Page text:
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Though we are one we are many March 23, 2020

Posted by P, J, or J in Uncategorized.
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This particular church building is where 25 years ago I attended both the smallest and largest communion service. The physically present congregation was just me but the Anglican priest presiding over the service stuck to the liturgy and so I read out loud, “Though we are many we are one body”.

It was of significance for me then, and again in these strange times of social distancing and virtual church. After appreciating the irony for a moment it dawned on me that I was not alone. Though I was one, I was part of the many. Countless millions were gathering that day around the world and sharing in variations of the same practice. Some doing so in large crowds, others in buildings no bigger than the one I was in, some in secrecy, some in solitude, but we were, and are all one body – the church.

You may have heard it before, the church is the people not the building. This particular building like many others will be empty now. The small chapel, despite it’s Mediterranean look, is in in England, at a Butlin’s holiday centre in Minehead, that at this time of year usually hosts Spring Harvest, an annual gathering of thousands of Christians packed together for a mix of singing, sermons, and seminars.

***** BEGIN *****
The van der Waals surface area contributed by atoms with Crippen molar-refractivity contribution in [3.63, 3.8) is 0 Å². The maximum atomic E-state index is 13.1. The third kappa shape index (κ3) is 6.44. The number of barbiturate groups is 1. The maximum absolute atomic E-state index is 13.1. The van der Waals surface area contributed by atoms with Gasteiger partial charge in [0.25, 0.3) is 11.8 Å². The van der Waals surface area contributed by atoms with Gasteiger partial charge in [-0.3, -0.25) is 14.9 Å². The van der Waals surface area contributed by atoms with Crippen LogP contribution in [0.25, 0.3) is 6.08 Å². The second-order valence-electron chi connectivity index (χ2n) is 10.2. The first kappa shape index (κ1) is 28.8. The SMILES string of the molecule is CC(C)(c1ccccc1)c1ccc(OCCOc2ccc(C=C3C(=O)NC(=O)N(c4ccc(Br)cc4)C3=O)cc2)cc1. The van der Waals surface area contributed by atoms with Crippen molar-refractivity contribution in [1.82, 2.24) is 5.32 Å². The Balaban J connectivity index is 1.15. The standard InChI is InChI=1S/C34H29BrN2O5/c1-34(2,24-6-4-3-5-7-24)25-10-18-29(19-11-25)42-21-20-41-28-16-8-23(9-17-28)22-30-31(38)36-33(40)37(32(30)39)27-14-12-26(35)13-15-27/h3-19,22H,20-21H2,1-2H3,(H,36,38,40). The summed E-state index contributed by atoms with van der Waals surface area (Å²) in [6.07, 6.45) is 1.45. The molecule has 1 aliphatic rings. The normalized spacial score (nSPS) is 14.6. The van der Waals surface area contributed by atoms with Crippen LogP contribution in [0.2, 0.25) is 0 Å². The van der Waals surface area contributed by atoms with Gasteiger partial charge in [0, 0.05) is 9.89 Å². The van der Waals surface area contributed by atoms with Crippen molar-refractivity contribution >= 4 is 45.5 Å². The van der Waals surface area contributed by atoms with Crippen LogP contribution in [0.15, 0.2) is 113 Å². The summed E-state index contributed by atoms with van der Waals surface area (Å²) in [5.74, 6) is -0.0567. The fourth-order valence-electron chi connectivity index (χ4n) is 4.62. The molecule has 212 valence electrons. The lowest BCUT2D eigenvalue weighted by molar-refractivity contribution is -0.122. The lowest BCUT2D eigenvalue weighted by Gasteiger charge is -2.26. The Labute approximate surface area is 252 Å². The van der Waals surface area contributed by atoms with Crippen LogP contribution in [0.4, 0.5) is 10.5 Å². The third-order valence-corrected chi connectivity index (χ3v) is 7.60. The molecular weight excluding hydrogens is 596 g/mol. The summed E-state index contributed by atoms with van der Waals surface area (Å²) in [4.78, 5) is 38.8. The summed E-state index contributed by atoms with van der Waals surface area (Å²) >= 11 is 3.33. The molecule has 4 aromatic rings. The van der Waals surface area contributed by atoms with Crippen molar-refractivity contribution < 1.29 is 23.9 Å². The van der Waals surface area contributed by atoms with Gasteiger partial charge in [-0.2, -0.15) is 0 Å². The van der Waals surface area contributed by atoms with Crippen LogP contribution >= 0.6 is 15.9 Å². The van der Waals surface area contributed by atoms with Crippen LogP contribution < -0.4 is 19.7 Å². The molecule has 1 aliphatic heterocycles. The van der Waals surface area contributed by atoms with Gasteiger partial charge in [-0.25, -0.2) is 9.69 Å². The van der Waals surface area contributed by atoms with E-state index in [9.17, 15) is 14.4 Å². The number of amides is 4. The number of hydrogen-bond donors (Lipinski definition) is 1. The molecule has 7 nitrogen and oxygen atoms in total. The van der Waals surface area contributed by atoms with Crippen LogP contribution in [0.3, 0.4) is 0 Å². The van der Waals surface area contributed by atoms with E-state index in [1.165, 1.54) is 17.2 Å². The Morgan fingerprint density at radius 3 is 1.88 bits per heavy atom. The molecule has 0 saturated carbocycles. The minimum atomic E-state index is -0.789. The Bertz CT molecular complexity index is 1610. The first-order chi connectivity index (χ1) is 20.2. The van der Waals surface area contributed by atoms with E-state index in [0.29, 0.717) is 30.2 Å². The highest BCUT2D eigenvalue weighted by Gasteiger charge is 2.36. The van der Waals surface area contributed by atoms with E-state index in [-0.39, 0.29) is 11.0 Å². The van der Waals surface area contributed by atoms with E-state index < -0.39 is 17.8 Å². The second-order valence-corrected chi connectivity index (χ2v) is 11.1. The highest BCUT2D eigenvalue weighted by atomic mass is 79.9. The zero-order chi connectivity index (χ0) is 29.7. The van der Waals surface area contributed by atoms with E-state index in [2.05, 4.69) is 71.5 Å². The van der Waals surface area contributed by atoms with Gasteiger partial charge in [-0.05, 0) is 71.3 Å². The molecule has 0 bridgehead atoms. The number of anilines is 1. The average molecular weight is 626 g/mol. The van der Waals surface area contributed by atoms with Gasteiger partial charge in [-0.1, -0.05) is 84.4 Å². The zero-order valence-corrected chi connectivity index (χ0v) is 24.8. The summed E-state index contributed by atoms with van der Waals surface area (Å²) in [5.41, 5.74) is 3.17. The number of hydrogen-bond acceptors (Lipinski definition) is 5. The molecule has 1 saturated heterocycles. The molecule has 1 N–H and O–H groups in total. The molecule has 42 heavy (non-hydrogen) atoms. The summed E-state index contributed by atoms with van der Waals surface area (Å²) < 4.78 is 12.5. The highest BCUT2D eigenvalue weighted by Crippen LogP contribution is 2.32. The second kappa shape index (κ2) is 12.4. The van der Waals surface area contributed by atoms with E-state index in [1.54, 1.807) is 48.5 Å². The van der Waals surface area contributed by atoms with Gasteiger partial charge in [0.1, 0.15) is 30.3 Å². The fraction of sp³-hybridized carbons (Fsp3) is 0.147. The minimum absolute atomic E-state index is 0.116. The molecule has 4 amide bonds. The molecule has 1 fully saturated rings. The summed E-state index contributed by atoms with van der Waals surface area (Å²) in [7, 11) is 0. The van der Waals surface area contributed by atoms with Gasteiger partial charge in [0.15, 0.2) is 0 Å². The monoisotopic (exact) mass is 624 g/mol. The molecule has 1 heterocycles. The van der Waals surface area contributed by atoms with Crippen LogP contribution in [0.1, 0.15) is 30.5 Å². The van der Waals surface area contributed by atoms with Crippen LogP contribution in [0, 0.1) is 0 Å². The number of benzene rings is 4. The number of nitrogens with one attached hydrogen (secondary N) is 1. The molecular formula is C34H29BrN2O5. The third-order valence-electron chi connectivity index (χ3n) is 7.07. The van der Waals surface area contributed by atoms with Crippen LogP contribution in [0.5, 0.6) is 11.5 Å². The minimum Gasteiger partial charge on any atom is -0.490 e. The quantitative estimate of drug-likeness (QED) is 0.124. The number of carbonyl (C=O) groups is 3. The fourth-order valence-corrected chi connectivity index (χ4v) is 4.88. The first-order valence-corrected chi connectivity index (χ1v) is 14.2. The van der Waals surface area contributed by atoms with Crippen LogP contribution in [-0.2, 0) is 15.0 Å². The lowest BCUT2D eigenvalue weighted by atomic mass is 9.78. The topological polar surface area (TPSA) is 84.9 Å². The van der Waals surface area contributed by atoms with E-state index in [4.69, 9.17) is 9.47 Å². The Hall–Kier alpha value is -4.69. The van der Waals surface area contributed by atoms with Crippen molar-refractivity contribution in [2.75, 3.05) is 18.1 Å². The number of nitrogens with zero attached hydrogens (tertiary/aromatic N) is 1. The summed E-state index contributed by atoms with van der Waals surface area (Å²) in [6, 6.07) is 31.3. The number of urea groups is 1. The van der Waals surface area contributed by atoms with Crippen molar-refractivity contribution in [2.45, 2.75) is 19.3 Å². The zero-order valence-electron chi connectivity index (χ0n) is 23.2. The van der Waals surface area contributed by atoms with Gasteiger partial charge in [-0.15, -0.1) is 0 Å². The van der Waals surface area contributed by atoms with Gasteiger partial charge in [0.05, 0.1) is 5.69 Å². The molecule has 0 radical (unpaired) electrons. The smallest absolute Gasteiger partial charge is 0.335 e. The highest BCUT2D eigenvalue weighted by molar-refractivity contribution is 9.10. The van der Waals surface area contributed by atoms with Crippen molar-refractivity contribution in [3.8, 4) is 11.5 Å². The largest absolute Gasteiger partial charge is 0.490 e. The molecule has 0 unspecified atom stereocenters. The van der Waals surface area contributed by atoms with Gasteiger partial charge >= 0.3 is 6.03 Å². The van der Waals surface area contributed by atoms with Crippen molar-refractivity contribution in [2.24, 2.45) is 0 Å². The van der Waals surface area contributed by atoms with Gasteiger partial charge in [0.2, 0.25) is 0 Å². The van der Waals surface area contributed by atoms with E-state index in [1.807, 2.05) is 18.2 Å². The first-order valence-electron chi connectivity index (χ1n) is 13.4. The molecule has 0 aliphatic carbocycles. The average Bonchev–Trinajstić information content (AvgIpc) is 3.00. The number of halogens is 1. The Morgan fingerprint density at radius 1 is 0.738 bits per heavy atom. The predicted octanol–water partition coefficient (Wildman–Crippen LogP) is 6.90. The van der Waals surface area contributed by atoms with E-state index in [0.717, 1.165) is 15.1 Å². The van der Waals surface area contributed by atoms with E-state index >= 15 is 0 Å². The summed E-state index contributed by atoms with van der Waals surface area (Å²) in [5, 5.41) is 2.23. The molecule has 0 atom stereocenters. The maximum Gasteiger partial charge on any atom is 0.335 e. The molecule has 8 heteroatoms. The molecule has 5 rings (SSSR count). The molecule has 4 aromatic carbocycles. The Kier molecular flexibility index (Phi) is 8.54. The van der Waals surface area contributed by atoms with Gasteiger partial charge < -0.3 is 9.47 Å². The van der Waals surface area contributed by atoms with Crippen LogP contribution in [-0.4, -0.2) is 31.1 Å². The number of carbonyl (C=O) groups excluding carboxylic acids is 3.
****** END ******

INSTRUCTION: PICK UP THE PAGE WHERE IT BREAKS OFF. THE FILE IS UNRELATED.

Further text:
After Easter it would normally switch into full holiday mode, with up to 10,000 holiday makers at a time. (I worked at Butlin’s as a student, and for several years after, and it was there I became a Christian).

Neither, Spring Harvest not the holiday season is happening this year. When the Covid crisis has passed, many who are used to meeting in churches will have learned some new lessons about worshipping without walls, and many others will have encountered God through through conversations with neighbours at a distance of 2 metres (or latest advice), and via online communities where distance is less important.

However distant you feel from others today, you are not alone.

Photos in this post have been adapted from https://davedoeshistory.wordpress.com/2019/08/12/butlins-minehead-the-smallest-cutest-little-chapel-in-england/

The phrase “though we are many” comes from the Church of England Communion service, and in turn from St Paul’s first letter to the Corinthians 1Cor17:10

All   Though we are many, we are one body, because we all share in one bread.

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